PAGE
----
After a tremendous amount of sleep wear, I began to reconsider the shirt as I reached the pinnacle of my 'punkdom' as a teen. Suddenly, my touristy summer tshirt (with the help of some rogue bleach I might add) became the ultimate punk rock garment. I continued to wear this one until both my punk phase, and the shirt itself, ran its natural course and reached its ultimate un-wearability.
These were my mom's shoes. My mom gives me a lot of her shoes because we are the same size foot (my grandma has the same size too, and they both have fantastic taste, so I gladly took their hand me downs). My mom wore them from my age until her forties. These are the kind of shoes you could refer to as timeless. She bought two pairs, one gold and one black. The gold pair were at some point destined to be black as well, but only one received the dye. So now I have two pair, three black, one gold. The idea that well made shoes last a lifetime is true, evidenced by the duration of these flats. I can even wear them without socks and get away with it.
When I moved to Boston for college from southern California, I was very ill equipped for the cold weather. I discovered the Garment District (and their "Dollar A Pound" clothing section) a few months into the fall and it became a frequent haunt of mine and the source of about 75% of my college wardrobe. I remember picking up quite a few wool sweaters, an entirely new concept to me, including this lovely brown cardigan. The pockets are fake. The buttons were systematically replaced as they fell off while traversing the streets of Boston. I found this brown cardigan to be exactly the right softness, length, color, collar, and warmth.
Large holes were mended with colorful darning, using crewel embroidery thread from kits I often picked up at thrift stores. The "Utopia" pin came from my partner's former radio show (there were 12 pins overall I believe) and once it went on the sweater it never came off. This mostly lives in the closet collecting cat hair as I can't bear to part with it, but it's a bit too ratty for wearing out into the world.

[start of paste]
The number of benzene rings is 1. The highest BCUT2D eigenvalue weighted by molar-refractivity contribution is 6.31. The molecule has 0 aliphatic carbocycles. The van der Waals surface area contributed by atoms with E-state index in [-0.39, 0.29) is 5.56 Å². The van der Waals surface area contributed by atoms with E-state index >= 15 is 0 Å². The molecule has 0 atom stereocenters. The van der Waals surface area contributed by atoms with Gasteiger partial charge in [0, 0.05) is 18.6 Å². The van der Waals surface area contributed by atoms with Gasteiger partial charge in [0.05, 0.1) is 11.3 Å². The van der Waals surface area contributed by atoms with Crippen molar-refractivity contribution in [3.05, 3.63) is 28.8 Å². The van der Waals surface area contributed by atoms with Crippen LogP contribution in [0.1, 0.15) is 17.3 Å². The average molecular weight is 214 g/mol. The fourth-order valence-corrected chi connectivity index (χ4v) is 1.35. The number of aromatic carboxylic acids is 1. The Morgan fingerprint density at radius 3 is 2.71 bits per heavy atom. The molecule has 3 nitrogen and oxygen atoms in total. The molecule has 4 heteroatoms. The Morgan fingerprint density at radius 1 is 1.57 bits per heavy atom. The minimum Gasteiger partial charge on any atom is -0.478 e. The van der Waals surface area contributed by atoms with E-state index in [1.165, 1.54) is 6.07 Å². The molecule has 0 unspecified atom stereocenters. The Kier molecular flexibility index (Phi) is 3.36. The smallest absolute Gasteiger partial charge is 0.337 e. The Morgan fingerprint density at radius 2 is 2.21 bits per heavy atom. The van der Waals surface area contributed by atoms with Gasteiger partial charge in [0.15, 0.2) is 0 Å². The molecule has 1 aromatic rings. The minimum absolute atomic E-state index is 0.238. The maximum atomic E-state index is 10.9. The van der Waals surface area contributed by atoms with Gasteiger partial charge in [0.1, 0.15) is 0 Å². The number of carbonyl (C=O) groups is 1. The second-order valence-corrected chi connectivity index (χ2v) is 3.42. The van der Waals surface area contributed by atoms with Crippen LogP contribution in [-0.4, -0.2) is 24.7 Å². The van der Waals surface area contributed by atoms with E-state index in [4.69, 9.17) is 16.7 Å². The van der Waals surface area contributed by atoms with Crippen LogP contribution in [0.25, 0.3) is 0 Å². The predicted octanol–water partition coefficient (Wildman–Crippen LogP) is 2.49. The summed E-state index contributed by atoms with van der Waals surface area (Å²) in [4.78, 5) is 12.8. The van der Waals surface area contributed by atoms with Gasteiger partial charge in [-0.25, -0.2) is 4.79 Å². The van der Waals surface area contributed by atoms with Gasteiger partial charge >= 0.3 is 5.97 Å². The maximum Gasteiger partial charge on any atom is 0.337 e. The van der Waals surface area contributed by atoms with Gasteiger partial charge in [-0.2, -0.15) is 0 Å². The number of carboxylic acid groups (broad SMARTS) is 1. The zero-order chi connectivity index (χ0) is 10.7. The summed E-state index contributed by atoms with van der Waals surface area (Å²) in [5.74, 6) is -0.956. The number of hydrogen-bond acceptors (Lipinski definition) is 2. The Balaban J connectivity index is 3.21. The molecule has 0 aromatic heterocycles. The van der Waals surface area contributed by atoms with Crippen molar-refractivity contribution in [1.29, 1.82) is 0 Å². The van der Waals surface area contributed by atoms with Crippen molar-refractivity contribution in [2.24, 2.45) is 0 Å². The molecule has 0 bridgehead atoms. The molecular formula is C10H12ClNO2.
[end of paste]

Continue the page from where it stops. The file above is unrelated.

Burgundy Westbrook's Grandma Sweater
When I went to visit my partner's family in northern California for the first time, we made a trip to some good friends of theirs' dairy farm. We spent the day eating delicious lunch, driving around the property looking at cows, and watching bald eagles by the river bank. It was a lovely outing. At this time in my life, I was quite fond of wearing vintage clothing and my job at a vintage clothing boutique was part of the elevator pitch my in-laws had been giving other friends and family. At the end of our visit, the one of the family friends who had grown up on that farm led me to a closet and revealed a small collection of vintage clothing that had belonged to his mother. A few suits, a bed jacket, a coat, and two handknit sweaters just my size, somewhat moth-eaten but beautiful.
While the suits don't fit - they live as display pieces in my studio - the sweaters were washed, darned, and put into heavy rotation. This one is my favorite. The navy flannel elbow patches were added to worn elbows. The buttons are original. My cat loves sleeping on this one too.
While these garments (with exception of the shoes) don't get much wear anymore, I can't bear to part with them. I thought sharing about them would serve to memorialize them, regardless of where they end up (though, most likely, I'll keep them).
In a way, I wish I could document the story of every piece of clothing I've ever had. I can think of plenty of garments of my past that I loved and lost or let go. (I've been thinking for some time about a project around this idea, more on that to come!)